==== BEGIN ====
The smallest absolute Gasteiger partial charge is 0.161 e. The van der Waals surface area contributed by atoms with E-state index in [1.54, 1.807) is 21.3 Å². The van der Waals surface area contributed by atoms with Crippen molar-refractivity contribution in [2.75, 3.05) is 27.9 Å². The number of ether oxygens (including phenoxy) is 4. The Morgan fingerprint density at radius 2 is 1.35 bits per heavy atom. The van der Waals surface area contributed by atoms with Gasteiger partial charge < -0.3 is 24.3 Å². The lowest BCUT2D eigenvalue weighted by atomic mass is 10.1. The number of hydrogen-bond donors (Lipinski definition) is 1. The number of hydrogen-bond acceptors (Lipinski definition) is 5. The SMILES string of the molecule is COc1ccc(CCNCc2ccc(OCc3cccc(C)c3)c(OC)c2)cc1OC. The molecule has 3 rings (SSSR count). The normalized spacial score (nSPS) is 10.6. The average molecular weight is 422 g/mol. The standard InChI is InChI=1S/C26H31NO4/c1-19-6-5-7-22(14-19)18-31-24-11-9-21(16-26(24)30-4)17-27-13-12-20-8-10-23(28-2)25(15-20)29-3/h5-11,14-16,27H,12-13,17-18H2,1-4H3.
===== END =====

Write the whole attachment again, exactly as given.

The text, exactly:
The smallest absolute Gasteiger partial charge is 0.161 e. The van der Waals surface area contributed by atoms with E-state index in [1.54, 1.807) is 21.3 Å². The van der Waals surface area contributed by atoms with Crippen molar-refractivity contribution in [2.75, 3.05) is 27.9 Å². The number of ether oxygens (including phenoxy) is 4. The Morgan fingerprint density at radius 2 is 1.35 bits per heavy atom. The van der Waals surface area contributed by atoms with Gasteiger partial charge < -0.3 is 24.3 Å². The lowest BCUT2D eigenvalue weighted by atomic mass is 10.1. The number of hydrogen-bond donors (Lipinski definition) is 1. The number of hydrogen-bond acceptors (Lipinski definition) is 5. The SMILES string of the molecule is COc1ccc(CCNCc2ccc(OCc3cccc(C)c3)c(OC)c2)cc1OC. The molecule has 3 rings (SSSR count). The normalized spacial score (nSPS) is 10.6. The average molecular weight is 422 g/mol. The standard InChI is InChI=1S/C26H31NO4/c1-19-6-5-7-22(14-19)18-31-24-11-9-21(16-26(24)30-4)17-27-13-12-20-8-10-23(28-2)25(15-20)29-3/h5-11,14-16,27H,12-13,17-18H2,1-4H3.